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Archive Report: Allied Forces

Compiled from official National Archive and Service sources, contemporary press reports, personal logbooks, diaries and correspondence, reference books, other sources, and interviews.
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01.10.1943 No. 19 SFTS Anson 11547 P/O. Gordon V. Scheltens

Operation: Training

Date: 1st October 1943

Unit: No. 19 Service Flying Training School

Type: Anson

Serial: 11547

Base: RCAF Vulcan, Alberta, Canada

Location: 8 miles south of Milo, Alberta, Canada

Pilot: P/O. Gordon Vick Scheltens J/26943 RCAF Age 28. Killed

Crew 1: LAC Robert Edward Shaw R/181255 RCAF Age 21. Killed

Crew 2: LAC Harold Frederick Douglas R/187482 RCAF Age 22. Killed


The two LAC crew members were undergoing training at the Vulcan Airbase, Alberta Canada. The Anson was seen to be diving from a great height and as it was beginning to recover, the wings collapsed and the aircraft dived straight into the ground 8 miles south of Milo on the shores of Lake McGregor.

RCAF Station Vulcan, more properly called RCAF Aerodrome Vulcan, was a Second World War flying training station located southwest of the town of Vulcan, Alberta, Canada. It was one station of many that were established in Canada under the British Commonwealth Air Training Plan.


Above left: On left, P/O. Gordon Scheltern and right The Scheltern Memorial at the renamed "Schelten Lake" at Alberta, Canada. (With thanks to: Airmans Memorial Cairns Committee, Royal Canadian Legion, McGrane Branch No 28, Lac La Biche, Alberta and also to Geographical Names Board of Canada)

The Vulcan aerodrome was officially opened on October 30, 1942 and hosted No. 2 Flying Instructor School (FIS), which had moved to Vulcan from Claresholm. The aircraft used were Cornells, Cranes, Fawns, Finches, Harvards, Oxfords, Tiger Moths and Ansons. In April 1943, No. 2 FIS moved to the Pearce aerodrome near Fort Macleod and No. 19 Service Flying Training School (SFTS) took over the facilities, training future bomber pilots using the Anson. The Vulcan station closed on April 14, 1945.

Although the runways still exist, the aerodrome is no longer a functioning airport. Six of the original seven hangars remain standing. The remaining hangars are used for storage and for private industrial purposes.


Above left Memorial at the former Airbase - some of the old hangers still can be seen in the background. Right P/O. Gordon Scheltern grave


The Avro Anson was a British twin-engine, multi-role aircraft that served with the Royal Air Force, Fleet Air Arm and numerous other air forces during the Second World War and afterwards. Named for British admiral George Anson, it was originally designed for maritime reconnaissance, but was soon rendered obsolete. However it was rescued from obscurity by its suitability as a multi-engine air crew trainer, becoming the mainstay of the British Commonwealth Air Training Plan. By the end of its production life in 1952, the Anson spanned nine variants and a total of 8,138 had been built in Britain by Avro and, from 1941, a further 2,882 by the Canadian Federal Aircraft Ltd.

(1) Scheltens Lake in Alberta, Canada was renamed after P/O. Scheltens.

We are working very closely with the Ontario Ministry of Natural Resources, Manitoba geographical names project and the Saskatchewan Tourism Parks, culture and sports department to show with the aid of Google maps where many of the WW2 Aviators are being remembered.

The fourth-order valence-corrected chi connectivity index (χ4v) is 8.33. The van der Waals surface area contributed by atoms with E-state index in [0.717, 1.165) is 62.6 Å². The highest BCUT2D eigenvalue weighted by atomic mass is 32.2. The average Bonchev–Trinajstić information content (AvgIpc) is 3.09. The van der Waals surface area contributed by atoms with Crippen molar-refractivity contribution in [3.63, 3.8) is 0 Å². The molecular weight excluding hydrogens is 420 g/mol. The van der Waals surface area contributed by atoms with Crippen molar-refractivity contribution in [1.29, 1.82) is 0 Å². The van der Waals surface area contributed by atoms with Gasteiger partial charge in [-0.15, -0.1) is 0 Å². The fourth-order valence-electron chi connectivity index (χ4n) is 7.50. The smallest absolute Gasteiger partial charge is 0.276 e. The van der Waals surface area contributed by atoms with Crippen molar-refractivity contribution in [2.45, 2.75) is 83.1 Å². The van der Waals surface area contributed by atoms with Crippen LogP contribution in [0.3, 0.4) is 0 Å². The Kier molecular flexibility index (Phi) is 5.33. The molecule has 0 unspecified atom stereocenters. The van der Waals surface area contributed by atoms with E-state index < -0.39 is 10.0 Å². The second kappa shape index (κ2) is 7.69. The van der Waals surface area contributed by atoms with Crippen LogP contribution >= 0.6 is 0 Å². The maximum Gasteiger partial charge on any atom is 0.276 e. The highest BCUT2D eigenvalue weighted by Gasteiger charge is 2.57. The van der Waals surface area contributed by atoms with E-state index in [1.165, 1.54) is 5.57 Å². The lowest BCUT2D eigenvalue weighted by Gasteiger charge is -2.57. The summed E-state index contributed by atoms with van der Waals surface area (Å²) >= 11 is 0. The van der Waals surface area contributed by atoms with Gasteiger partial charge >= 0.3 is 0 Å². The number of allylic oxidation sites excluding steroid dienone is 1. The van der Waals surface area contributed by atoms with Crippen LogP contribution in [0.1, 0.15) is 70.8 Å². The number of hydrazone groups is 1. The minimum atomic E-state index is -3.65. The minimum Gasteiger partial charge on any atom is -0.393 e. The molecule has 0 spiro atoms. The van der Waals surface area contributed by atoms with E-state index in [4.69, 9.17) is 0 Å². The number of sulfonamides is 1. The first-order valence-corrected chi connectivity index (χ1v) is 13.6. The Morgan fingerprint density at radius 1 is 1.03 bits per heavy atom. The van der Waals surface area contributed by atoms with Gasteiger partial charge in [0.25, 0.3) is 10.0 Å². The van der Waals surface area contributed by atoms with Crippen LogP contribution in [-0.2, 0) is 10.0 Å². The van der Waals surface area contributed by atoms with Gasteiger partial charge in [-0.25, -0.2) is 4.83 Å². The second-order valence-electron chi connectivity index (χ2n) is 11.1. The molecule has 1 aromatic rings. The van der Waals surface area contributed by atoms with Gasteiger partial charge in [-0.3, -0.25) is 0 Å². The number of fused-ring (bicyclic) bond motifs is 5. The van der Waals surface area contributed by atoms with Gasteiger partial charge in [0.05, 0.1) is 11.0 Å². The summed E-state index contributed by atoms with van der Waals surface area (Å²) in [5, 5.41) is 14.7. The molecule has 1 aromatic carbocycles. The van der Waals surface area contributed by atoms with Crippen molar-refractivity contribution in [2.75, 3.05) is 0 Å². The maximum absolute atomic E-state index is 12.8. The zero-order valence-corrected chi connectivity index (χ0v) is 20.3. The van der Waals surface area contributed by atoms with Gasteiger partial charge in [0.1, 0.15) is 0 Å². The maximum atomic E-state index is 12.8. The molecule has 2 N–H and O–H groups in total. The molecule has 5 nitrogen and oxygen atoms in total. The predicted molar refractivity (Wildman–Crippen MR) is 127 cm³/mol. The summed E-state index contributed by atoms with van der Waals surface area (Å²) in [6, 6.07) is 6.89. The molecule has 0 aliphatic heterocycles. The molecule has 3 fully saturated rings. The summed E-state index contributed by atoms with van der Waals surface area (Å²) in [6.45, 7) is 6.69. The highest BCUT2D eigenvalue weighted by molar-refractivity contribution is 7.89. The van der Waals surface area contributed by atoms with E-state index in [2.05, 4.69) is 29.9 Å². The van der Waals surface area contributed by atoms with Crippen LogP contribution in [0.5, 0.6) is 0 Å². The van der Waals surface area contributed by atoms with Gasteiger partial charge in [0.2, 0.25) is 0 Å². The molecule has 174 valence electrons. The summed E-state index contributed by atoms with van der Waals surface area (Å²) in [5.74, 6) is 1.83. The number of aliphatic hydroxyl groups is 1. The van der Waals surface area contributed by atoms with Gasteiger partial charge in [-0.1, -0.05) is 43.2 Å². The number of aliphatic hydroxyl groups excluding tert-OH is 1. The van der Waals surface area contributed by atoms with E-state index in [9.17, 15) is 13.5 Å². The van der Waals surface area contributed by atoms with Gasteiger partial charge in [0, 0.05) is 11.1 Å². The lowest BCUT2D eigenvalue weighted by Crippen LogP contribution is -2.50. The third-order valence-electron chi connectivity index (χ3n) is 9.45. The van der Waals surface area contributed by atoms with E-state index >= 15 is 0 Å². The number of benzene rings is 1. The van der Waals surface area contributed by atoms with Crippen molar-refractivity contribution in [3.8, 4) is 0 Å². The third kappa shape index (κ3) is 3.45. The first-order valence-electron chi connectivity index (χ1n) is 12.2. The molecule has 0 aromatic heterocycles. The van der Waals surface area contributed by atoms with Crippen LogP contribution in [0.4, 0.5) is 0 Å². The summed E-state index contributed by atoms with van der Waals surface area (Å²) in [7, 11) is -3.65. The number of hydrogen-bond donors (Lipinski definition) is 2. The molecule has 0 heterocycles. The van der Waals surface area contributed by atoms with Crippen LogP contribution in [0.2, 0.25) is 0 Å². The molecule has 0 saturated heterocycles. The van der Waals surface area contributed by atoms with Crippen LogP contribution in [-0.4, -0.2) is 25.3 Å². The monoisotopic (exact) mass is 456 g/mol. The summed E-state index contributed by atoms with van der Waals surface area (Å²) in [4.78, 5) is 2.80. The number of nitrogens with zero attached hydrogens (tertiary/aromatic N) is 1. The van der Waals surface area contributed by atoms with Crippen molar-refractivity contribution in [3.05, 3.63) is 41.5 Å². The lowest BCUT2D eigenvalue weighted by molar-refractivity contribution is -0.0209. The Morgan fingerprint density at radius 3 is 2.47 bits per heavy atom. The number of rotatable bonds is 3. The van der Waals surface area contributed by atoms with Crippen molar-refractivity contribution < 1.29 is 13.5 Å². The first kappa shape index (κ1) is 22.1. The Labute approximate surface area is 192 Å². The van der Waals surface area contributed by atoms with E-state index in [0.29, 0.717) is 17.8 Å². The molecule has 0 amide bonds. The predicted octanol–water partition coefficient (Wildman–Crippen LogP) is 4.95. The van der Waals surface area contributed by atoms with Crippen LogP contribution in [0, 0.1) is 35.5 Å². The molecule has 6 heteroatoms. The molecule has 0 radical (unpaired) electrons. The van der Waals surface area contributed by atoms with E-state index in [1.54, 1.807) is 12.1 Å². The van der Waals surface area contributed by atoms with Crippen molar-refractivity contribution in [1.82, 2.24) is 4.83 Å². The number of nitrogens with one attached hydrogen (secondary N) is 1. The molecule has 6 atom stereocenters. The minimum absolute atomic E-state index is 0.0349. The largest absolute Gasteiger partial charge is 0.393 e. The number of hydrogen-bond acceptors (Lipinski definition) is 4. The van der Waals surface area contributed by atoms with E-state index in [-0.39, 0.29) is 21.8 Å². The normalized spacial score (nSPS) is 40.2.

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Burial details: 

P/O. Gordon Vick Schelterns Sedgewick Memorial Cemetery Lot. 9. Block H. Grave 4. Son of Charles C. Scheltens and Amanda C. Scheltens, of Lac La Biche, Canada.

L.A.C. Robert Edward Shaw Vancouver (Mountain View) Cemetery Block 3. Plot 27. Lot 15. Son of Leonard P. Shaw and Dorothy Grace Shaw, of Vancouver, Canada.

L.A.C. Harold Frederick Douglas Edmonton Cemetery, Alberta, Block 4. Sub. Div. 1. Grave 7. Son of Harold F. Douglas and Eliza A. Douglas, of Edmonton, Canada.

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Sources used by us in compiling Archive Reports include: Bill Chorley - 'Bomber Command Losses Vols. 1-9, plus ongoing revisions', Dr. Theo E.W. Boiten and Mr. Roderick J. Mackenzie - 'Nightfighter War Diaries Vols. 1 and 2', Martin Middlebrook and Chris Everitt - 'Bomber Command War Diaries', Commonwealth War Graves Commission, Tom Kracker - Kracker Luftwaffe Archives, Michel Beckers, Major Fred Paradie (RCAF) and MWO François Dutil (RCAF) - Paradie Archive (on this site), Jean Schadskaje, Major Jack O'Connor USAF (Retd.), Robert Gretzyngier, Wojtek Matusiak, Waldemar Wójcik and Józef Zieliński - 'Ku Czci Połeglyçh Lotnikow 1939-1945', Archiwum - Polish Air Force Archive (on this site), Anna Krzystek, Tadeusz Krzystek - 'Polskie Siły Powietrzne w Wielkiej Brytanii', Franek Grabowski, Norman L.R. Franks 'Fighter Command Losses', Stan D. Bishop, John A. Hey MBE, Gerrie Franken and Maco Cillessen - Losses of the US 8th and 9th Air Forces, Vols 1-6, Dr. Theo E.W. Boiton - Nachtjagd Combat Archives, Vols 1-13. Aircrew Remembered Databases and our own archives. We are grateful for the support and encouragement of CWGC, UK Imperial War Museum, Australian War Memorial, Australian National Archives, New Zealand National Archives, UK National Archives and Fold3 and countless dedicated friends and researchers across the world.
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